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25 Apr 2010 09:49
A US Senate investigative panel has released several emails that could prove embarrassing to Goldman Sachs as they suggest the Wall Street investment giant used the US sub-prime mortgage crisis to make tens of millions of dollars in profit.
The documents, made public on Saturday, do not provide proof that the investment bank broke the law, but they do show that its executives sought to make a killing on the crisis that erupted in 2007.
The revelations come at a bad time for Goldmans Sachs, which seeks to improve its image in the wake of fraud charges levelled against it by the federal government.
“Investment banks such as Goldman Sachs were not simply market-makers, they were self-interested promoters of risky and complicated financial schemes that helped trigger the crisis,” said Democratic Senator Carl Levin, chairperson of the Senate Permanent Subcommittee on Investigations.
He said the bank had bundled toxic mortgages into complex financial instruments, got credit rating agencies to label them as AAA securities, and then sold them to investors, magnifying and spreading risk throughout the financial system.
In addition, said the senator, the bank often betted against the instruments it sold and rolled in profits as a result.
The 2009 Goldman Sachs annual report stated that the firm “did not generate enormous net revenues by betting against residential related products,” Levin said,
“These emails show that, in fact, Goldman made a lot of money by betting against the mortgage market.”
‘The big short’
The four emails released by the subcommittee address practices involving residential mortgage-backed securities and collateralised debt obligations (CDOs), financial instruments that were key in the financial crisis.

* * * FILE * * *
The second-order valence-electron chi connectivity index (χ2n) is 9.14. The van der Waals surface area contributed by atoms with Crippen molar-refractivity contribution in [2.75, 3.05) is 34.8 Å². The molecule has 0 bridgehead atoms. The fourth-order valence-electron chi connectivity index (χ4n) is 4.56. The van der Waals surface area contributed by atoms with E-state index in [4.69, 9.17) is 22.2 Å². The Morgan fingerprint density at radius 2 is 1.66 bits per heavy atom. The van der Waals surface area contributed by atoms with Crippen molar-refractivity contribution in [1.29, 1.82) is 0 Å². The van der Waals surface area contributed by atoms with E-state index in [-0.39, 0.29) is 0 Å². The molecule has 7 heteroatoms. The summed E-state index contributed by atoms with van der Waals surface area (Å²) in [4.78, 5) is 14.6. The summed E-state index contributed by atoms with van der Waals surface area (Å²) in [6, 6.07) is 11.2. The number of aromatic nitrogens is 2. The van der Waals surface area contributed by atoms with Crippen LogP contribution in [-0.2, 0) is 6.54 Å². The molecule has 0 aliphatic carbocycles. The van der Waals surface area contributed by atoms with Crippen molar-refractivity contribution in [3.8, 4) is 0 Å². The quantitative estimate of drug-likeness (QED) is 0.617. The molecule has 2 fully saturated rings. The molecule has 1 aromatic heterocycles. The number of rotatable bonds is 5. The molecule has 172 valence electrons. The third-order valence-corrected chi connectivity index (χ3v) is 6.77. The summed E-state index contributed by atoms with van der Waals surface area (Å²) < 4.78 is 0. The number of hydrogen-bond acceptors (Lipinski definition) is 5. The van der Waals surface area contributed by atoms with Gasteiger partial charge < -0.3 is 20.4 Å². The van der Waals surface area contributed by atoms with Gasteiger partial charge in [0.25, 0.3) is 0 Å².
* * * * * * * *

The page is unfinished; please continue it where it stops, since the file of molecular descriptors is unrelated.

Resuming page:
In one of the emails, Goldman Sachs chairperson and chief executive officer Lloyd Blankfein stated that the firm came out ahead in the mortgage crisis by taking short positions.
In an email exchange with other top Goldman Sachs executives, Blankfein wrote: “Of course we didn’t dodge the mortgage mess. We lost money, then made more than we lost because of shorts.”
In a second email, Goldman Sachs chief financial officer David Viniar responded to a report on the firm’s trading activities, showing that in one day the firm netted over $50-million by taking short positions that increased in valued as the mortgage market cratered.
“Tells you what might be happening to people who don’t have the big short,” Viniar wrote.
In a third email, Goldman employees discussed the ups and downs of securities that were underwritten and sold by Goldman and tied to mortgages issued by Washington Mutual Bank’s subprime lender, Long Beach Mortgage.
Reporting the “wipeout” of one Long Beach security and the “imminent” collapse of another as “bad news” that would cost the firm $2,5-million dollars, a Goldman Sachs employee then reported the “good news” that the failure would bring the firm five million dollars from a bet it had placed against the very securities it had assembled and sold.
In a fourth email, a Goldman Sachs manager reacted to news that the credit rating agencies had downgraded $32-billion in mortgage related securities—causing losses for many investors—by noting that Goldman had bet against them: “Sounds like we will make some serious money.”
His colleague responded: “Yes, we are well positioned.”
Blankfein and other current and former company personnel are scheduled to testify before the subcommittee on Tuesday.
In a move that shocked Wall Street, the US Securities and Exchange Commission (SEC) charged Goldman Sachs with fraud earlier this month, sending the company’s share price into a tailspin.
The SEC accused Wall Street investment giant Goldman Sachs of “defrauding investors by misstating and omitting key facts” about a product based on subprime, or higher-risk mortgage-backed securities.
The company has vigorously denied any wrongdoing and sought to defend its reputation as Wall Street’s most stable finance house.
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